NewsWorldMacron heads back to campaign trail a day after first-round win

Macron heads back to campaign trail a day after first-round win

French President Emmanuel Macron, fresh off a first-round victory in his quest for re-election, jumped straight back onto the campaign trail on Monday (April 11).

He hunted for more re-election support in France’s former industrial heartland in the north, a blue-collar stronghold of far-right rival Marine Le Pen, who he will face in an April 24 runoff vote.

Macron, 44, is vying to become the first president in two decades to win a second term, but faces a tough challenge from Le Pen, who has tapped into anger over the cost of living and a perception that Macron is disconnected from everyday hardships.

Voters in Denain, who joined a crowd to meet Macron, interrogated some of his policies, expressing their disapproval of pension reforms and vaccines.

Others congratulated him and wished him well for the second round.

The town of Denain once prided itself as the mining and steel capital of France but where in 2019 almost half the population lived in poverty and one in three people of active age were unemployed in 2018.

Le Pen on Sunday won 42% of votes in the town.

“Please think of France’s impoverished…there are people here who die of hunger,” a teacher told Macron.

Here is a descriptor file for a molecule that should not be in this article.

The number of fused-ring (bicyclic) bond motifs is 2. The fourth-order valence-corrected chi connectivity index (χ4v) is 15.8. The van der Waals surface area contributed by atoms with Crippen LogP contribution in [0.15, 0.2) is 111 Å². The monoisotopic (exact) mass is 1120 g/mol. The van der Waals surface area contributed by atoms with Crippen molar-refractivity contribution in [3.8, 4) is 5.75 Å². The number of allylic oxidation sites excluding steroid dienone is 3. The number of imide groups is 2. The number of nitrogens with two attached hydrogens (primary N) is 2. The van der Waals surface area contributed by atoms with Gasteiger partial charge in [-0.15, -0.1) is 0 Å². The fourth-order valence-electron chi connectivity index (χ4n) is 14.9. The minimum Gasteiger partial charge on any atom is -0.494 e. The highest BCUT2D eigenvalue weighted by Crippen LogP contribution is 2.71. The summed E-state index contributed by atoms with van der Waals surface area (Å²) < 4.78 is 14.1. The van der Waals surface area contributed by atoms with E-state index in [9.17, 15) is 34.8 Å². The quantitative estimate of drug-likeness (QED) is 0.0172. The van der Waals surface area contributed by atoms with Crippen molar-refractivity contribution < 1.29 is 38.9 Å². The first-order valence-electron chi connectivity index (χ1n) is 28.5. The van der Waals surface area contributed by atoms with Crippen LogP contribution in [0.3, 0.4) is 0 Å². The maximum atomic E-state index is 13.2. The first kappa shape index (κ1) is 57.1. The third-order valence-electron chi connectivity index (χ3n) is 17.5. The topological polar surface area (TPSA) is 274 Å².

Left-wing voters will be crucial to determining the outcome of the election. Hard-left veteran Jean-Luc Melenchon, who came a close third on Sunday, told supporters not one single vote should go to the far right – but he stopped short of endorsing Macron.

An interior ministry count showed that with 97% of votes counted, Macron had won 27.60% of voters’ support. Le Pen secured 23.41% and Melenchon 21.95%.

Polls predict a close-fought second round with one survey projecting Macron will win with just 51% of the vote and 49% for Le Pen. The gap is so tight that victory either way is within the margin of error.

A Le Pen win would send shockwaves across Europe and beyond, and deliver a similar jolt to the establishment as Britain’s Brexit vote to leave the European Union (EU) or Donald Trump’s 2017 entry into the White House.


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